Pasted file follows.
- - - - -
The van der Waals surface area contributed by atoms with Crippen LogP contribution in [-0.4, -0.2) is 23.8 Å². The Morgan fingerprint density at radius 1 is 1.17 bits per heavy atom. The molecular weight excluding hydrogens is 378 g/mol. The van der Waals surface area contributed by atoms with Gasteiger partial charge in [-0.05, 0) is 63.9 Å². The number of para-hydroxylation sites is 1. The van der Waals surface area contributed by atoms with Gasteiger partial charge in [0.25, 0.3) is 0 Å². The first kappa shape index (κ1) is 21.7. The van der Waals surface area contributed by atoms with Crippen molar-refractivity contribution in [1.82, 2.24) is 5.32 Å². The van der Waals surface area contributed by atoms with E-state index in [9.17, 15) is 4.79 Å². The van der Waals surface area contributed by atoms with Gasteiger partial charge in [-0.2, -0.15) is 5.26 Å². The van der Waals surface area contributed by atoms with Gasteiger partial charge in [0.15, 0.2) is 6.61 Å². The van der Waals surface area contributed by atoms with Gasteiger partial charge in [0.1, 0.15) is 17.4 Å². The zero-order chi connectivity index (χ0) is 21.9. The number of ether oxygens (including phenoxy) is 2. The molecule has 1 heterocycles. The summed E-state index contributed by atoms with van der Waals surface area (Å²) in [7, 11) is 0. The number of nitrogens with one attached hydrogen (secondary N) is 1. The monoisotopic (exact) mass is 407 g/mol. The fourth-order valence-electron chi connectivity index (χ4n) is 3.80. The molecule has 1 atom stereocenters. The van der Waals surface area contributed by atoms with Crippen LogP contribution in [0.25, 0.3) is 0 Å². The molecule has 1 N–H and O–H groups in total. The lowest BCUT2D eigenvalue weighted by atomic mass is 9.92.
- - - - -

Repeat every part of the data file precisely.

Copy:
The van der Waals surface area contributed by atoms with Crippen LogP contribution in [-0.4, -0.2) is 23.8 Å². The Morgan fingerprint density at radius 1 is 1.17 bits per heavy atom. The molecular weight excluding hydrogens is 378 g/mol. The van der Waals surface area contributed by atoms with Gasteiger partial charge in [-0.05, 0) is 63.9 Å². The number of para-hydroxylation sites is 1. The van der Waals surface area contributed by atoms with Gasteiger partial charge in [0.25, 0.3) is 0 Å². The first kappa shape index (κ1) is 21.7. The van der Waals surface area contributed by atoms with Crippen molar-refractivity contribution in [1.82, 2.24) is 5.32 Å². The van der Waals surface area contributed by atoms with E-state index in [9.17, 15) is 4.79 Å². The van der Waals surface area contributed by atoms with Gasteiger partial charge in [-0.2, -0.15) is 5.26 Å². The van der Waals surface area contributed by atoms with Gasteiger partial charge in [0.15, 0.2) is 6.61 Å². The van der Waals surface area contributed by atoms with Gasteiger partial charge in [0.1, 0.15) is 17.4 Å². The zero-order chi connectivity index (χ0) is 21.9. The number of ether oxygens (including phenoxy) is 2. The molecule has 1 heterocycles. The summed E-state index contributed by atoms with van der Waals surface area (Å²) in [7, 11) is 0. The number of nitrogens with one attached hydrogen (secondary N) is 1. The monoisotopic (exact) mass is 407 g/mol. The fourth-order valence-electron chi connectivity index (χ4n) is 3.80. The molecule has 1 atom stereocenters. The van der Waals surface area contributed by atoms with Crippen LogP contribution in [0.25, 0.3) is 0 Å². The molecule has 1 N–H and O–H groups in total. The lowest BCUT2D eigenvalue weighted by atomic mass is 9.92.